Most organizations - including churches - have three kinds of leaders: project leaders; influence leaders; and organizational leaders. Knowing what kind of leader you need to move your mission forward is critical. Knowing what kind of leaders you have is equally critical. When each of these types of leaders are in the right leadership spot they lead well. When they are misplaced they cause frustration, and are frustrated.

None of us are "pure" anything but most of us as leaders have a predominant leadership style. It is not unusual for organizational leaders to be able to play the other two roles when needed. But generally one will find that leaders will fit into one of these three categories.

Project leaders love to work with initiatives that have defined outcomes and timeframes. They are wired to move key actions toward results. Usually they focus on tactics and implementation rather than strategy and philosophy. They are often concrete in their thinking and approach as this is what projects need. A good project leader is able to mobilize and work with people to accomplish a specific goal. Their satisfaction comes with the completion of a project. 

Project leaders do not want to manage something long term. Rather, once the project is completed they are ready to move on to the next project. Often they are wired to solve problems and once the problem is resolved the challenge is gone and they are ready for the next. While they can manage people, their motivation for doing so is to accomplish the project, not manage for the sake of managing. In fact, long term management of people and programs will frustrate a project leader.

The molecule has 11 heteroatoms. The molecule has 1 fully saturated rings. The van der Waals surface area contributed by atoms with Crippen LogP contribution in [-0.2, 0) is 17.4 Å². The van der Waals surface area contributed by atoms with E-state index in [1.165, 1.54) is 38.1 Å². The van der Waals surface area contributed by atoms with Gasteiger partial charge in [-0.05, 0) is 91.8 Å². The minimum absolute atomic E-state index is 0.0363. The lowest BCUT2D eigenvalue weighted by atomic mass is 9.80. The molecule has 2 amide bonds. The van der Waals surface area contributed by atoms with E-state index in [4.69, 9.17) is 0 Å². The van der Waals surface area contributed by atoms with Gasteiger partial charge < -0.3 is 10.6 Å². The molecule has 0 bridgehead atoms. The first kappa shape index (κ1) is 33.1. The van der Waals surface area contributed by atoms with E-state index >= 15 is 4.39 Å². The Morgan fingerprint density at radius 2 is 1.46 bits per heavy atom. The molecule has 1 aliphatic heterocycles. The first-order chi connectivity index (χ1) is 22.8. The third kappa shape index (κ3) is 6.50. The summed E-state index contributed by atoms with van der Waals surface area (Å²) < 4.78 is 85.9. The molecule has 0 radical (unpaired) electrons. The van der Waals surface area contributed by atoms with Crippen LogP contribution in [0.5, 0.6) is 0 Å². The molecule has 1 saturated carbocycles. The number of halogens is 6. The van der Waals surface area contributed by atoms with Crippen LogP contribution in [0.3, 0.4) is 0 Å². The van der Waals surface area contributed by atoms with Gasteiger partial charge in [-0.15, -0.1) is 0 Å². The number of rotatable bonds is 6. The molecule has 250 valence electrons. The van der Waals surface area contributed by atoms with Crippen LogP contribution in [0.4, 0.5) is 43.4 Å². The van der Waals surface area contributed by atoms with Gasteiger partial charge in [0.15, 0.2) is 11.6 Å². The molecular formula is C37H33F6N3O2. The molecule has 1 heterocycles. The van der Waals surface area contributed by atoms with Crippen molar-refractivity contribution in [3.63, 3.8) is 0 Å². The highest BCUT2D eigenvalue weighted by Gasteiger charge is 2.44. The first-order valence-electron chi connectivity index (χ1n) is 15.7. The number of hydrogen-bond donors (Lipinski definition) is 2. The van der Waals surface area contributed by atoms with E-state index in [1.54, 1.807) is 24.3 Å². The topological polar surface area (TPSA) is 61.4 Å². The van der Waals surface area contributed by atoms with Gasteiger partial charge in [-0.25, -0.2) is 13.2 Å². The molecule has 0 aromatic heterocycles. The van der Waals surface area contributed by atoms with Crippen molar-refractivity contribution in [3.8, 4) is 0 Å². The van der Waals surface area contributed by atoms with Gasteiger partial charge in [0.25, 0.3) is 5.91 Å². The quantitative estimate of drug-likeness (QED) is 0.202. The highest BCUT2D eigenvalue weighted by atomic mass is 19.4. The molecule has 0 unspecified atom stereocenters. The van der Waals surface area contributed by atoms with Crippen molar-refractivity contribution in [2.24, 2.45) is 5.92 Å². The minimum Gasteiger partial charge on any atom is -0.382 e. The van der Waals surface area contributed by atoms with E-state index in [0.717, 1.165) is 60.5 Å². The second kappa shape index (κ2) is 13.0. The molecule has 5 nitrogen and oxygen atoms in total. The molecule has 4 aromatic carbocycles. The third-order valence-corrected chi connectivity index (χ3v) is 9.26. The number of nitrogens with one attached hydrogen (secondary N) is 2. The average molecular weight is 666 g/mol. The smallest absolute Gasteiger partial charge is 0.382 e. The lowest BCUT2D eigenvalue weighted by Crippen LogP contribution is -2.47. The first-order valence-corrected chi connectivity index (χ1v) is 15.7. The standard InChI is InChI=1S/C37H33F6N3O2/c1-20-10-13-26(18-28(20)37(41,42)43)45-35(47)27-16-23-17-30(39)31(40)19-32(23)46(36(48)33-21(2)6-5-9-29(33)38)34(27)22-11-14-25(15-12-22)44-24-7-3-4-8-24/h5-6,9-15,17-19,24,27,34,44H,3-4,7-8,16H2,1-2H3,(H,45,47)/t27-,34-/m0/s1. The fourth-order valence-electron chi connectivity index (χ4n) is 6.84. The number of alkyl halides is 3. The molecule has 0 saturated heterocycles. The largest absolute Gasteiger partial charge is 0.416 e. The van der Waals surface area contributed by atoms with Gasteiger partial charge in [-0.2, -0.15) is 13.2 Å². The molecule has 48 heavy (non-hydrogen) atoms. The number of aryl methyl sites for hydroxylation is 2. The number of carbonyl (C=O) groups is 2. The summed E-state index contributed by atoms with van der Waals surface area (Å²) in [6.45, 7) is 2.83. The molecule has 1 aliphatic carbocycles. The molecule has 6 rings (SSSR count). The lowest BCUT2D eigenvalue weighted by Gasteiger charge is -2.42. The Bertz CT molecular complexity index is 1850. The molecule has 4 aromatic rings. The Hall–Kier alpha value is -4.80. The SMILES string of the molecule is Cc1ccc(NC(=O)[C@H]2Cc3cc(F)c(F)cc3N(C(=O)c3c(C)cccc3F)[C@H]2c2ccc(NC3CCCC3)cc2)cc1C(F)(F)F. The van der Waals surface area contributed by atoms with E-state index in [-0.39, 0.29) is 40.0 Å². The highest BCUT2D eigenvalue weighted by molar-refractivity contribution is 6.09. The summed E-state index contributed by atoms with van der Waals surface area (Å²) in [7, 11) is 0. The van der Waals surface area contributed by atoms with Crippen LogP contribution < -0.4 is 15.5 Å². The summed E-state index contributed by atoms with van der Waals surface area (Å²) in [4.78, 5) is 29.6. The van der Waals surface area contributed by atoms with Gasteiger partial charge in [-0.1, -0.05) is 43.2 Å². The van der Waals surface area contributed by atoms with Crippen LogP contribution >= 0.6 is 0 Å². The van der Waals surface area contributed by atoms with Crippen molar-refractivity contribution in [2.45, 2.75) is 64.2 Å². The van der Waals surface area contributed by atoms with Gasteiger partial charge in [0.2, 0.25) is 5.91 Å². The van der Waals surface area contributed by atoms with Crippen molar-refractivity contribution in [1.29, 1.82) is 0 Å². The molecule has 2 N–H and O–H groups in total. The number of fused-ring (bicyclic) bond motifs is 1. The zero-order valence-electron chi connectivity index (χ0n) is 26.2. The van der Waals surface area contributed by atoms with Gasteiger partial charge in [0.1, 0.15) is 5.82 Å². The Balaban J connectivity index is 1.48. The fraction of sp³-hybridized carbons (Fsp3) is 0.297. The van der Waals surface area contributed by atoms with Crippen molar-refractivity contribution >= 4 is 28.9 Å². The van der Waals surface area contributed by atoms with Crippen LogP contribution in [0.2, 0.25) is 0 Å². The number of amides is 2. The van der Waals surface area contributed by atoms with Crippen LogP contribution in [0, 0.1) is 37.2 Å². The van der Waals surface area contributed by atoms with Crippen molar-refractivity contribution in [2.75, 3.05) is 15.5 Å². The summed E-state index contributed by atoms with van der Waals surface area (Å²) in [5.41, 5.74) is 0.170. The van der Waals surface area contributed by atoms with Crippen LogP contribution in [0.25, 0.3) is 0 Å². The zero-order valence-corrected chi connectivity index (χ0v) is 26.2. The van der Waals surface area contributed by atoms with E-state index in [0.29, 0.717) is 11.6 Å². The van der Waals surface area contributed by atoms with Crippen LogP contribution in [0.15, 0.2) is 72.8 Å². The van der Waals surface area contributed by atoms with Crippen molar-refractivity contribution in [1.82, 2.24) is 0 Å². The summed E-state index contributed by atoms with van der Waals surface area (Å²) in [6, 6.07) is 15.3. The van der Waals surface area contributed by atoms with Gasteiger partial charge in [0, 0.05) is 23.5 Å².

Then there are influence leaders who lead not from positional authority (often) but they work with people and ideas to motivate growth, change, initiate thinking and new angles of approaching issues. Their focus is on insight and learning and they use their influence within a system or organization to bring change. Usually they work with or for others to impact and support results.

Influence leaders usually are not motivated to manage other but to influence others. They don't want to manage programs but to influence healthy results. They are thinkers and use their analysis, ideas and relational skills to move others in a key direction. A good consultant is often an influence leader as can be trainers. Ironically, many of the most influential people in any organization do not have positional authority but lead out of influence. This is often true in the local church. 

The third category, organizational leaders also lead for the most part out of influencing others but they have the added ability and desire to bring people, opportunities and structure together in an aligned system to accomplish the overall mission of the organization. They have the ability to connect disparate parts into a whole, move multiple agendas with an overall focus on strategy and outcomes. They enjoy ongoing oversight (not control but empowering others) and primarily work through others to achieve results. Thus they have the capacity to lead a team.

The best organizational leaders are organizers, strategists and architects of overall strategy in order to achieve a mission. They are conceptual thinkers, have the ability to hold different options and ideas in tension and are highly flexible. Their satisfaction comes from getting all the puzzle pieces together so that the mission is accomplished and they understand that they must work through others in order to accomplish their goals.

If you are a leader, which of these descriptions is most like you? If you lead others, can you identify what kind of leaders you lead and are they in their proper lane?  

(Posted from Milwaukee)

  • Mar 29, 2014
  • Category: News
  • Comments: 0
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